What actually happens is the oil pressurizes both sides of the cylinder equally, but the cylinders do not have equal areas.  The bore side has a larger area causing a force imbalance.  So what will actually happen is the rod will extend very quickly because it only has to move the amount of oil that the rod takes up.  This is only the area of the rod.  Since you only are moving the area of the rod, you only have the force equal to the rod area.  The benefit is that it moves really fast. 

Take note that the fluid moving through the center is the flow from the pressure plus the flow from port B.  (There is flow from P and B to A).  You may need to specify a larger valve or larger work ports to get the operating characteristic you want.  This center position gets is name because the flow from port B is reused before going back to the reservoir.  

There is a lot of other ways to do this, but a regen center is one of those ways. It is great if you need something to go out quickly, like a log splitter. About the only practical application for this is a cylinder where some clamping force is always needed.  In the relaxed state, it clamps with only the force of the rod.  If you change the valve position it would give full pressure or retract the cylinder.

Through center

As I mentioned before with a Tandem center you don’t want to stack a whole bunch of these together because it causes undesired consequences. Instead, when you have a series of valves, you must use a through center. This allows you to get consistent pressure and flow when multiple valves are activated simultaneously.

You can see that both of these valves are tied to directly to your pressure line. When you shift the valve, the pressure cannot flow to the next valve section building up pressure that can be used in the active section. If this is a proportional valve, only part of the flow will be blocked, leaving the other sections to perform work as needed.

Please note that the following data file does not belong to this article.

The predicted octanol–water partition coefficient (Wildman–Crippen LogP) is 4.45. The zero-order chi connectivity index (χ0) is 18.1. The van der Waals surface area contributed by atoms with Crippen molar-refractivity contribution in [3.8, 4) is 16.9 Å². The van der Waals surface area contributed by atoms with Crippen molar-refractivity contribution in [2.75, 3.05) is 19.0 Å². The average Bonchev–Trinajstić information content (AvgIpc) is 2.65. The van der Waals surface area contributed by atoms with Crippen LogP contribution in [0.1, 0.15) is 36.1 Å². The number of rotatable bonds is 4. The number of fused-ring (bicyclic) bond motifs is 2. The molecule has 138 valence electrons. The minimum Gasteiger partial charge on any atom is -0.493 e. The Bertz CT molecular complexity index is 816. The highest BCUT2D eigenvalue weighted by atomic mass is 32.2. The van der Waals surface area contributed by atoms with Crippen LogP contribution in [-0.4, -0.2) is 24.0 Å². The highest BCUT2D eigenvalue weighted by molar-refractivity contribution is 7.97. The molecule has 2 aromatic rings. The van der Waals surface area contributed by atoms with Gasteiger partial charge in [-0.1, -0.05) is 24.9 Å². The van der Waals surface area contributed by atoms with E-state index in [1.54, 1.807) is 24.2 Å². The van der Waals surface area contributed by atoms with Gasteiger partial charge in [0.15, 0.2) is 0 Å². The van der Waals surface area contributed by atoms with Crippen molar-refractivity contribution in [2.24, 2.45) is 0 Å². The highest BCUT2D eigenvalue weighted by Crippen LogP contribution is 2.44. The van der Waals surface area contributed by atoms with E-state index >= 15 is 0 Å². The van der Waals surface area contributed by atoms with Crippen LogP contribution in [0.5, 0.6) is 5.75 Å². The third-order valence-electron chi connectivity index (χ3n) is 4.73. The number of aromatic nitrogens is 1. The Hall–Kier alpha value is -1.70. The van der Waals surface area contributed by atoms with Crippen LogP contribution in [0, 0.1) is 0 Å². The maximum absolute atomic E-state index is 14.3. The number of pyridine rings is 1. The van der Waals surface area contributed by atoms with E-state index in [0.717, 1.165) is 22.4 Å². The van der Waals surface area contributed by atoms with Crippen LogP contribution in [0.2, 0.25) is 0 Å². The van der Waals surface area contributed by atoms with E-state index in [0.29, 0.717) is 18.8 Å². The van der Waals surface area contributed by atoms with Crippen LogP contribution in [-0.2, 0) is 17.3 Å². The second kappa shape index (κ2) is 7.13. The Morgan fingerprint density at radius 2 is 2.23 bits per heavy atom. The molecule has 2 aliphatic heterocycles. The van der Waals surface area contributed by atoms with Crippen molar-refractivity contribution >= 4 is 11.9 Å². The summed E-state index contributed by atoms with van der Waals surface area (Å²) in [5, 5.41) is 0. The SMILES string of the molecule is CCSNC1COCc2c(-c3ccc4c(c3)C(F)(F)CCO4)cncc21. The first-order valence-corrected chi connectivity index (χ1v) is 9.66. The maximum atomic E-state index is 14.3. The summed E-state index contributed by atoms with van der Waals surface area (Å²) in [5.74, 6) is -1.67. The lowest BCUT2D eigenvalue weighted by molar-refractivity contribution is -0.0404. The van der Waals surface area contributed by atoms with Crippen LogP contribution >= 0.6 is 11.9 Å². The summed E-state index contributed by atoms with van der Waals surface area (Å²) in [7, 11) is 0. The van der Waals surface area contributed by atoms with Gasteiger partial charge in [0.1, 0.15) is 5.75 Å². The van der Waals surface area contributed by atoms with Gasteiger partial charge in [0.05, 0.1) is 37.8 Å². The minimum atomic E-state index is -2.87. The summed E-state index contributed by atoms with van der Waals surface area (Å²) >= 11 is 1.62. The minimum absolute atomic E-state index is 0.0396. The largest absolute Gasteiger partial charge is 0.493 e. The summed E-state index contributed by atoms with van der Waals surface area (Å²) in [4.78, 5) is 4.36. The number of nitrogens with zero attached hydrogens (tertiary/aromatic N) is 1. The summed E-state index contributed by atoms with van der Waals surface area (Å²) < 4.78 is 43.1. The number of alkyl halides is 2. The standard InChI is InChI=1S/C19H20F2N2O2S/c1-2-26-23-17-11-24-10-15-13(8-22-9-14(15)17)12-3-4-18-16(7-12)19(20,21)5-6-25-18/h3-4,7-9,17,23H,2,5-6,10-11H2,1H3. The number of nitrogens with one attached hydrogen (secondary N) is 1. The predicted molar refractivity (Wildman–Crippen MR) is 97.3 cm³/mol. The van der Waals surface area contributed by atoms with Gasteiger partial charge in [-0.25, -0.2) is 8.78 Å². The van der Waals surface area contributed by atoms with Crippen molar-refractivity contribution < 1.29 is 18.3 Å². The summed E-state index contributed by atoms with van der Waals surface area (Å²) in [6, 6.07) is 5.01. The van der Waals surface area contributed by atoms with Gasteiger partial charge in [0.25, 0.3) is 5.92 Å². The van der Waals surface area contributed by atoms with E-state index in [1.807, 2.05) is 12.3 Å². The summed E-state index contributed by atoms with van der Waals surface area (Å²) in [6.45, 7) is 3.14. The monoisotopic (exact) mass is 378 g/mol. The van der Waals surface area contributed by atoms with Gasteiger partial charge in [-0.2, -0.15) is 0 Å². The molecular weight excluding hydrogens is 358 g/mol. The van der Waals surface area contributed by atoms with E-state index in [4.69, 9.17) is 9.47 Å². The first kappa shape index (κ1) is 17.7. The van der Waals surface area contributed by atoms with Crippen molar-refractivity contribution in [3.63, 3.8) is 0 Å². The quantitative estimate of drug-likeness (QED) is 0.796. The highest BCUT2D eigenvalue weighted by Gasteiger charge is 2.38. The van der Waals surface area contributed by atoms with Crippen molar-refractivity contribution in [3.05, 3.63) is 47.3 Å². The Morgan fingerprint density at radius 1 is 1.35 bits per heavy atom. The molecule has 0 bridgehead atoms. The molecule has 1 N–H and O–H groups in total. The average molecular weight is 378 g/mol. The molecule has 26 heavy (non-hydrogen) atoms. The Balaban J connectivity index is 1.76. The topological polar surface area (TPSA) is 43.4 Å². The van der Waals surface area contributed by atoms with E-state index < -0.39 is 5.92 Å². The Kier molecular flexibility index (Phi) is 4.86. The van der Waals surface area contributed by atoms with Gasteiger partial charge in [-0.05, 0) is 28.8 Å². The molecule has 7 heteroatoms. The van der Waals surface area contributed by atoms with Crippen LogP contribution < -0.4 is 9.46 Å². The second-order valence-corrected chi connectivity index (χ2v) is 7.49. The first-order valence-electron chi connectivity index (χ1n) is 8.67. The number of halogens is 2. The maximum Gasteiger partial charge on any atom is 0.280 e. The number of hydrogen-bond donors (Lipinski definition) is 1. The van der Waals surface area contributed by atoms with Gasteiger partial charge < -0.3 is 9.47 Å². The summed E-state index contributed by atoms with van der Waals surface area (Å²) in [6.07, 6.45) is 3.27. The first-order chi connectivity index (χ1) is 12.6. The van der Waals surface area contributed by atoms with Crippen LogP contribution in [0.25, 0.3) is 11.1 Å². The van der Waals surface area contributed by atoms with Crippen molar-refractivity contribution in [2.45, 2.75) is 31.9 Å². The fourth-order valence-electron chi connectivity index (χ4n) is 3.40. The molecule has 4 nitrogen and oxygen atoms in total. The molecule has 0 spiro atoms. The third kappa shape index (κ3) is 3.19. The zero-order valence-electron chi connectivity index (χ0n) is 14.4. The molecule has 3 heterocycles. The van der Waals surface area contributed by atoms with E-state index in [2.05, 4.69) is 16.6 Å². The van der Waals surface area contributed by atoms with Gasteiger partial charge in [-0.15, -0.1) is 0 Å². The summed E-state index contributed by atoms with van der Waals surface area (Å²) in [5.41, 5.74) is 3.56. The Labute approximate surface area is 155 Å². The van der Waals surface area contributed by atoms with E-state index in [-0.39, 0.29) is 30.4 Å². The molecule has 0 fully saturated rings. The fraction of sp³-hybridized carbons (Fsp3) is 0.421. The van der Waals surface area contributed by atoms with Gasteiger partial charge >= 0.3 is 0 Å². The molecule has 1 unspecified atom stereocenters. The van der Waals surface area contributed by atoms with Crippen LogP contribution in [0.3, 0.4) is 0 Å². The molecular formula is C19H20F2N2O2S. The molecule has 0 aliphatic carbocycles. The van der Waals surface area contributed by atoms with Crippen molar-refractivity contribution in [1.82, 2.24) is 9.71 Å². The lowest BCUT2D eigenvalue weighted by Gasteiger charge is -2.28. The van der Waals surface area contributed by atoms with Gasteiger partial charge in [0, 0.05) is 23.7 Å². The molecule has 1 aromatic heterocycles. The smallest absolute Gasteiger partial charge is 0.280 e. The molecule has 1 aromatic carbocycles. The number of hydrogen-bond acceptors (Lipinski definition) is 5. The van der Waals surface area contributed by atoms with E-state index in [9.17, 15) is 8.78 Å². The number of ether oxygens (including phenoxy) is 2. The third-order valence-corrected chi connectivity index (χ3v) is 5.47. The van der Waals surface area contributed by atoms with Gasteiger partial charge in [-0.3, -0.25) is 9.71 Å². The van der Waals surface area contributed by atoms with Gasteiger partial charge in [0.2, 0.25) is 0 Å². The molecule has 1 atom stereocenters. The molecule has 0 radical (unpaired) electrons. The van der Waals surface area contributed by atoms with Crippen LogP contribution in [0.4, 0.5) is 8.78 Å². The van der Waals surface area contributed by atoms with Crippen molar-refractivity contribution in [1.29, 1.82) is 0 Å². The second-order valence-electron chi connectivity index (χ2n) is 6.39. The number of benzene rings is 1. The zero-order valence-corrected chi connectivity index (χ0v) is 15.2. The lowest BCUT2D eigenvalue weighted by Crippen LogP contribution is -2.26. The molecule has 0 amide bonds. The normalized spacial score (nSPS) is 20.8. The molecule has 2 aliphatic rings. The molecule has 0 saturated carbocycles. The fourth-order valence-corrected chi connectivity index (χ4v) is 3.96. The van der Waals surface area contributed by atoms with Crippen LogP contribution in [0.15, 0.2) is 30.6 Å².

Another benefit of the through section is called power beyond.  This allows the flow to power another valve or valves downstream.  This is great if you have several different control areas on your machine. 

One thing to note is that with each valve in the system, the valves start to have priority.  Any valve can take all the available flow, but if multiple different valves are activated, the ones further from the pump will have lower priority.  This can be both a detriment and an advantage. 

For example, if I had a function that could only be active when nothing else was, I could put this last. This way, it would shut off whenever another function is activated. 


In conclusion, directional valves are both complex and simple.  They are easy to understand, but designing a system that works well is very complex.  After reading this article, you should be able to:

  • Understand what ‘ways’ and ‘positions’ are
  • Know how valves can be activated and
  • Know the main types of center positions and when to use them.

Corey Rasmussen

Corey is the Managing Director of the Mentored Engineer and owner of Rasmussen Design. He received his BSME from Baylor University and holds a professional engineering license in North Carolina and Texas. He has been an engineer since 2002 with extensive experience in engineering design, fabrication and troubleshooting. He specializes in mobile equipment, hydraulic systems and machine design. He has two patents